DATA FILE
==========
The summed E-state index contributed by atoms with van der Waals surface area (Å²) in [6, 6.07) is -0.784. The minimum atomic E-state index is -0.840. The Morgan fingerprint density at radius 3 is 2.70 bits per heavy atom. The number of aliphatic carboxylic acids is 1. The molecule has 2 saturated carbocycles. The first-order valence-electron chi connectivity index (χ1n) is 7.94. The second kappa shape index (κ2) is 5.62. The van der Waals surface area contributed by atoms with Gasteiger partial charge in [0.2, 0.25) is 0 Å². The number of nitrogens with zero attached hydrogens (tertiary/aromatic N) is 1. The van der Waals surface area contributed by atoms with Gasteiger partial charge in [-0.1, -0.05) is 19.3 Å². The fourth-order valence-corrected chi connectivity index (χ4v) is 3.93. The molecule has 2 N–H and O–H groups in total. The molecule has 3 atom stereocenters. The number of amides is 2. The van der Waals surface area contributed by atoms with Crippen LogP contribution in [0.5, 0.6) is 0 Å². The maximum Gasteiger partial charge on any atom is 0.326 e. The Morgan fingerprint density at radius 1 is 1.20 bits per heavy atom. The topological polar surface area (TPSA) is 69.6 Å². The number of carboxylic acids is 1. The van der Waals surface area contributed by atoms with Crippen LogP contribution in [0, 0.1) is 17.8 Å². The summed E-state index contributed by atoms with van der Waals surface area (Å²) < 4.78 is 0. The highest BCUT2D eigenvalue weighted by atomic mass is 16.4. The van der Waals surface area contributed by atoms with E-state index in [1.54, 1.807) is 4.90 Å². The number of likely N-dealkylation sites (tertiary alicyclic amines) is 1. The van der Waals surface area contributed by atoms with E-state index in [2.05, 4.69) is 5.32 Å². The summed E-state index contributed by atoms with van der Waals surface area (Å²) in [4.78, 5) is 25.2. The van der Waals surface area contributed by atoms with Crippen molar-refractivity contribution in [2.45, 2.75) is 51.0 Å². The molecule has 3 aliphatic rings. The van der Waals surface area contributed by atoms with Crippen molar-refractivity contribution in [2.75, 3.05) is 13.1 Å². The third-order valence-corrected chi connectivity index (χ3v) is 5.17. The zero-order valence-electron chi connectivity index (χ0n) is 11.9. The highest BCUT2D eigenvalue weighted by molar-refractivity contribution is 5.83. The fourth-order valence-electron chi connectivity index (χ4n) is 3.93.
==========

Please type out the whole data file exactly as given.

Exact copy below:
The summed E-state index contributed by atoms with van der Waals surface area (Å²) in [6, 6.07) is -0.784. The minimum atomic E-state index is -0.840. The Morgan fingerprint density at radius 3 is 2.70 bits per heavy atom. The number of aliphatic carboxylic acids is 1. The molecule has 2 saturated carbocycles. The first-order valence-electron chi connectivity index (χ1n) is 7.94. The second kappa shape index (κ2) is 5.62. The van der Waals surface area contributed by atoms with Gasteiger partial charge in [0.2, 0.25) is 0 Å². The number of nitrogens with zero attached hydrogens (tertiary/aromatic N) is 1. The van der Waals surface area contributed by atoms with Gasteiger partial charge in [-0.1, -0.05) is 19.3 Å². The fourth-order valence-corrected chi connectivity index (χ4v) is 3.93. The molecule has 2 N–H and O–H groups in total. The molecule has 3 atom stereocenters. The number of amides is 2. The van der Waals surface area contributed by atoms with Crippen LogP contribution in [0.5, 0.6) is 0 Å². The maximum Gasteiger partial charge on any atom is 0.326 e. The Morgan fingerprint density at radius 1 is 1.20 bits per heavy atom. The topological polar surface area (TPSA) is 69.6 Å². The number of carboxylic acids is 1. The van der Waals surface area contributed by atoms with Crippen LogP contribution in [0, 0.1) is 17.8 Å². The summed E-state index contributed by atoms with van der Waals surface area (Å²) < 4.78 is 0. The highest BCUT2D eigenvalue weighted by atomic mass is 16.4. The van der Waals surface area contributed by atoms with E-state index in [1.54, 1.807) is 4.90 Å². The number of likely N-dealkylation sites (tertiary alicyclic amines) is 1. The van der Waals surface area contributed by atoms with E-state index in [2.05, 4.69) is 5.32 Å². The summed E-state index contributed by atoms with van der Waals surface area (Å²) in [4.78, 5) is 25.2. The van der Waals surface area contributed by atoms with Crippen molar-refractivity contribution in [2.45, 2.75) is 51.0 Å². The molecule has 3 aliphatic rings. The van der Waals surface area contributed by atoms with Crippen molar-refractivity contribution in [2.75, 3.05) is 13.1 Å². The third-order valence-corrected chi connectivity index (χ3v) is 5.17. The zero-order valence-electron chi connectivity index (χ0n) is 11.9. The highest BCUT2D eigenvalue weighted by molar-refractivity contribution is 5.83. The fourth-order valence-electron chi connectivity index (χ4n) is 3.93.